Having said that, when it comes to being a consumer and "demanding" products, I think you should speak for yourself there. "Demand" doesn't emerge from the ether and must be created and come from somewhere. This is why the advertising industry exists: to seduce us into desiring the latest and greatest. Some people see through that nonsense, some don't. You can count me amongst the former, although it's not as if I'm 100% immune to it all. That being said, I think it's safe to say that if a significant enough portion of the developed world lived as I do, our economies would crash overnight.
Gravatar
Regular
Joe Clarkson
Gravatar
12
Jan 2015
<i>lower energy supplies stifle the grip on power by central governments</i>

I've seen this meme before but never quite understood where the evidence for it comes. It seems to me that there are plenty of examples of central government grip on power in low energy societies, the Roman Empire and Napoleonic France being just two.

Granted, if energy supplies get low enough we're all back to being hunter-gatherers, but above that level of energy there seems to be plenty of opportunity for centralized power to maintain its hold on society. I think it depends on the proportion of surplus energy (over the hunter-gatherer level) that is commandeered by the central government, not the absolute level of the surplus. In the land of the energy impoverished, the man with a sword and a well fed horse is king.
Gravatar
Admin
Allan Stromfeldt Christensen
Gravatar
211
Aug 2014
Top Poster
Joe: Yeah, you're certainly right there, and I think we can add China to your list as well. Your point kind of crossed my mind but I suppose I was the "lackadaisy" one in not elaborating better. I should have prefaced that line with "on the possibility that" or even "on the likelihood that." That being said, what was going through my head was that central governments can rather easily consolidate power as energy supplies increase, but have a hard time figuring out how to hold on to it as energy supplies decrease. I'd have to check the history books on that one though, but I'll resort to being "lackadaisy" a second time.

And although I presume grip on power from central governments will be (somewhat) lost, yeah, in one way or another it will be re-established, but I presume in smaller forms.
Gravatar
New
Eric Hiatt
Gravatar
1
Jul 2015
The problem with democracy is much more general than "industrial civilization" and industrial civilization's problem extends far beyond the fact we're running out of energy to sustain it. Growth-based industrialism has wrecked this planet, but I don't want to rattle off a bucket list here. It has also compelled a socially dissociated way of living based on the exploitation of human beings as mere machines and consumers of their own production.

People in the United States are violent, physically unhealthy, and suffer rampant mental health issues. The poor in Bangladesh (for example) who make all the trash clothing for the consumers in the US and elsewhere are paying even greater costs.

Civilization creates vastly too much entropy in the world, and the energy doesn't exist to sustain this destruction much longer (I'd put a safe upper bound at a century). Humans are treated as disposable as the products created to feed this system. And finally, we come to the real reason democracy doesn't work on large scales: complexity.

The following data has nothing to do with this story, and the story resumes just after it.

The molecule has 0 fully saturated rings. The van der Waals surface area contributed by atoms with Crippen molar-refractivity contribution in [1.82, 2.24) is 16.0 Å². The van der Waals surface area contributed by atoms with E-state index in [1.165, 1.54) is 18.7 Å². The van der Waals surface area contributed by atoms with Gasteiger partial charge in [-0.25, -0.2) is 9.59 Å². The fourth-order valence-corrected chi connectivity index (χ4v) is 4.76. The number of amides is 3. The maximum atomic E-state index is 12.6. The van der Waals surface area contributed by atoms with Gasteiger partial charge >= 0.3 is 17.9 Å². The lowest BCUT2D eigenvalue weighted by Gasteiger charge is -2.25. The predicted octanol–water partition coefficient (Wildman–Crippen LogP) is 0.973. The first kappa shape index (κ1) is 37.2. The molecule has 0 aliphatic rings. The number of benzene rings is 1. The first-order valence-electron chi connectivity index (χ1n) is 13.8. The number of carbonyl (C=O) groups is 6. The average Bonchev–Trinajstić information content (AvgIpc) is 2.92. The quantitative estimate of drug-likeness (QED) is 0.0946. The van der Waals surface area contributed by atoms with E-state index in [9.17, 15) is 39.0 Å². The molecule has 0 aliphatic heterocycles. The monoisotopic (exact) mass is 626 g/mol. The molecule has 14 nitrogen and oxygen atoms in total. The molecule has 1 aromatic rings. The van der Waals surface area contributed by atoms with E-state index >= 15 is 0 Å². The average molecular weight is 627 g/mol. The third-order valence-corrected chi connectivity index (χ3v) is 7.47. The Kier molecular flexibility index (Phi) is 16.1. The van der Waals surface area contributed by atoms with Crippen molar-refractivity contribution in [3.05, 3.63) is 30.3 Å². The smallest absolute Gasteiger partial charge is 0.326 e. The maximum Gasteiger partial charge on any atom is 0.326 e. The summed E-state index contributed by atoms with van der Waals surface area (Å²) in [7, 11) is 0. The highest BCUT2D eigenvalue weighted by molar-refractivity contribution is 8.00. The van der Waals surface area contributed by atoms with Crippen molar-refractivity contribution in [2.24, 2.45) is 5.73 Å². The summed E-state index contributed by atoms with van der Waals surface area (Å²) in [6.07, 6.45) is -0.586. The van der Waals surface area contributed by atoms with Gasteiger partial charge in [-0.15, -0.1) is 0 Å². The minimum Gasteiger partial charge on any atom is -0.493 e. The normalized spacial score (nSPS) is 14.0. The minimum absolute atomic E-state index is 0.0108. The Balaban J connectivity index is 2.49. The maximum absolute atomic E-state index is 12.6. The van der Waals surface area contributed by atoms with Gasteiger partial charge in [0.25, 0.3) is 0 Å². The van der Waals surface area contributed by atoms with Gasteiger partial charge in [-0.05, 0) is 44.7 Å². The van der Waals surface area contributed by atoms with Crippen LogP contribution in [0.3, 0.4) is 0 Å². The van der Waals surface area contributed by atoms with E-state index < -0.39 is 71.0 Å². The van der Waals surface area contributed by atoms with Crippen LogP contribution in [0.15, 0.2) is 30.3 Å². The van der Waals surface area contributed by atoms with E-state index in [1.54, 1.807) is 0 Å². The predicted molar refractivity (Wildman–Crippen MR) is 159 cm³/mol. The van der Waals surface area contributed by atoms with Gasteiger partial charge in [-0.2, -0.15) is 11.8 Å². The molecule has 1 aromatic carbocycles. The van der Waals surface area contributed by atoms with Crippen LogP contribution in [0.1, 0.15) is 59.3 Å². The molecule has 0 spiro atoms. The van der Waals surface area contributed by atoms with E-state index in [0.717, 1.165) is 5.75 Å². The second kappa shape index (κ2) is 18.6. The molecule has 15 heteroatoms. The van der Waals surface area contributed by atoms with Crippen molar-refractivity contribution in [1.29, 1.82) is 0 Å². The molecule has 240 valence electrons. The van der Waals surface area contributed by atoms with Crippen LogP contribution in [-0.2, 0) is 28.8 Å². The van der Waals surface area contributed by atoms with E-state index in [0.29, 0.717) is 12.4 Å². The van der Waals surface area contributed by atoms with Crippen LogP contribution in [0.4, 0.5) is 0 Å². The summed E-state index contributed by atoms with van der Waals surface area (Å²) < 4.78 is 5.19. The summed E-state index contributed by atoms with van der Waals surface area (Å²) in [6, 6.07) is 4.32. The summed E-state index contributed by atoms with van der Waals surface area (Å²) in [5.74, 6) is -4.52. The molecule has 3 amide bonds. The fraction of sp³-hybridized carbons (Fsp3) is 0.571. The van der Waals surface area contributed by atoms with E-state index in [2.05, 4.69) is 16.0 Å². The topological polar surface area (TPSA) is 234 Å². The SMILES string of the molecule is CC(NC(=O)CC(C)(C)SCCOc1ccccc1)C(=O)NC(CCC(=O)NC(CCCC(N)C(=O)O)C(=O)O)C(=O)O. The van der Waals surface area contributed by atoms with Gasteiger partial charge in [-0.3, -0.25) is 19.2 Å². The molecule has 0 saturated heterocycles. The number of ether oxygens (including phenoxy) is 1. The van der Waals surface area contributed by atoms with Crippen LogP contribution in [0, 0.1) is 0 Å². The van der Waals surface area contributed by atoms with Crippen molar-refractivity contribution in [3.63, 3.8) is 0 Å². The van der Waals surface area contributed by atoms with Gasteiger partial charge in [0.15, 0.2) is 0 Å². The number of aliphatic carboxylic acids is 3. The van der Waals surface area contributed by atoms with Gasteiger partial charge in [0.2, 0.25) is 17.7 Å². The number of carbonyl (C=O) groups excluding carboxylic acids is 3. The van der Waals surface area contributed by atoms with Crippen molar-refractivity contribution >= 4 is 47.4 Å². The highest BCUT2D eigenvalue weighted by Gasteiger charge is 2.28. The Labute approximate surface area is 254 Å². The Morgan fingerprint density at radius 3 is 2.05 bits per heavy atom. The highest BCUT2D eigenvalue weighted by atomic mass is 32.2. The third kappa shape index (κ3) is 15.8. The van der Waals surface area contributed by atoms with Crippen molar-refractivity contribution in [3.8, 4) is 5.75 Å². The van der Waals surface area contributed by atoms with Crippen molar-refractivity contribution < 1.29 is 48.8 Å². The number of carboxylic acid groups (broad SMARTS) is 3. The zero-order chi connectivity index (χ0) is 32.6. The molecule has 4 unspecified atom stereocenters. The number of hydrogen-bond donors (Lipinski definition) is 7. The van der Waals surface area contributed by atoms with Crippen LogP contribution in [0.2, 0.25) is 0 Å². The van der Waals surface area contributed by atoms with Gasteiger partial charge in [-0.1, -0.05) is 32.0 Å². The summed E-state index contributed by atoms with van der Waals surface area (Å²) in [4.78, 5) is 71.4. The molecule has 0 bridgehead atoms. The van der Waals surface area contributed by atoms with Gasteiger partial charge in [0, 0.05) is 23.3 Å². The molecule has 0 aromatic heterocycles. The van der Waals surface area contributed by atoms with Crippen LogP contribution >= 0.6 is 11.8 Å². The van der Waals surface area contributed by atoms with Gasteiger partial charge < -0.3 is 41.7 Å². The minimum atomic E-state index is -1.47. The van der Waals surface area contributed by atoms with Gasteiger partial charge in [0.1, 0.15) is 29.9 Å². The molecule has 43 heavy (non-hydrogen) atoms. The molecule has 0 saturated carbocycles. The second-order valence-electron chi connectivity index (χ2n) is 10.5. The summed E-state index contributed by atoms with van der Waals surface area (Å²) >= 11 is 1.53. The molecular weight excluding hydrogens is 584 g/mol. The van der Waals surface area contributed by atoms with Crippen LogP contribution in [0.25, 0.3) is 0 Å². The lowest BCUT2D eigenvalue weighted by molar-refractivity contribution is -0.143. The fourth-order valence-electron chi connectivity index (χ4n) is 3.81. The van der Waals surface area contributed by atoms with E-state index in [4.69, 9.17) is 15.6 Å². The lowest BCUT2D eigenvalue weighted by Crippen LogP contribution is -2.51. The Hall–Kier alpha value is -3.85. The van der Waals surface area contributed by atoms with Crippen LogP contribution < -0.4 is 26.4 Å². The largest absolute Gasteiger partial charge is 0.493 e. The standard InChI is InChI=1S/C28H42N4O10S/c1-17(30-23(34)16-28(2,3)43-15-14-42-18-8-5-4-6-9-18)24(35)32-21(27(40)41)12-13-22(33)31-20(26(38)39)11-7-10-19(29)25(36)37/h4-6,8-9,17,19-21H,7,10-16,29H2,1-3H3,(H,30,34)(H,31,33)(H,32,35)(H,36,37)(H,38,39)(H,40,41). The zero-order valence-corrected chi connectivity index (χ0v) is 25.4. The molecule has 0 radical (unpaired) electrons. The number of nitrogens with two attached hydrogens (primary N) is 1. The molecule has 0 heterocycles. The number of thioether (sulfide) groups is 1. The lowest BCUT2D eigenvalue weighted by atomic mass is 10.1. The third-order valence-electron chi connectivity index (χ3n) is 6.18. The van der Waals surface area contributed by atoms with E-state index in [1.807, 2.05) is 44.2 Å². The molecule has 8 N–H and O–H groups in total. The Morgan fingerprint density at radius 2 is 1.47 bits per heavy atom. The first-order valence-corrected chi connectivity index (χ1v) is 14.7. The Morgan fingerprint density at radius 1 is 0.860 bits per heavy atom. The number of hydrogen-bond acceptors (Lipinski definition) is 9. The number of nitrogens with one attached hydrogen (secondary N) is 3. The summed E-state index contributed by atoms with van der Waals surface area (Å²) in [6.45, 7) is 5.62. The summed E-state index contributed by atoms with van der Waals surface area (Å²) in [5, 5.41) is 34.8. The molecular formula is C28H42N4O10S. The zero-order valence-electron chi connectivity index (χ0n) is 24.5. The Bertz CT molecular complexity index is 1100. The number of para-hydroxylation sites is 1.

Civilization is a complex system and everything in this system is related to everything else. It takes a high level of mathematical and scientific literacy to even begin to get a handle on how everything functions as a whole, and this functioning interrelates to the environment and its own functioning via vast webs and feedbacks. In contrast, we have people voting based on whether they think Obama has a birth certificate and representatives denying climate disruption because they found a snowball.

Democracy can work best at small, local scales, and on a few crucial large-scale issues, but neither the general public nor politicians can handle complex systems. This is the fundamental problem, so you can see how hard it is.

I'll be getting Ophuls's book. Thank you for the reference.
Gravatar
Admin
Allan Stromfeldt Christensen
Gravatar
211
Aug 2014
Top Poster
Eric: I've always had the notion in my head that democracy works best at the small scale, but couldn't really define why. But your description of democracy not working on a large scale due to complexity may be the puzzle piece I was looking for. In fact, I just heard the other day that a second edition of Joseph Tainter's Collapse of Complex Civilizations is coming out soon, and I'll be keeping your notion in mind when I read it. Thanks!
Gravatar
New
Tom Jones
Gravatar
5
Jul 2015
You've come into my awareness via The Doomstead Diner. This article is insync with what RE has been saying for a long time. It's like a generational passing of the torch? But I don't understand why the necessity to spend your time writing, unless it's, like with RE and others, an attempt to 'save as many as you can'. As much as I would like to admire this bent, it seems to me that it's possibly a psychological need or an intellectual game. Being in my late 60's it is with luck that a young idealistic reformer moved into my area. His plans to sell shitake mushrooms and duck eggs dovetails nicely with your goats and booze. Here is a rural area of the SouthEast, and not long ago everyone left the farms for a job in town with benefits. For the money, sure, but also because growing stuff and staying home was stifling and plain hard. My monk's life on the 'farm' is great, but greater still if I have winters with my friends in Rio de Janeiro and that takes money/oil. If it's one or the other? Sophie's choice.

Documentaries get to the heart of these matters. Words are effective, but video packs a knockout punch. It's how we're wired. I am in awe of the fact they are made, that they are accessible and deeply grateful to those who make them. And YouTube! Just get your butt out of the chair every little while.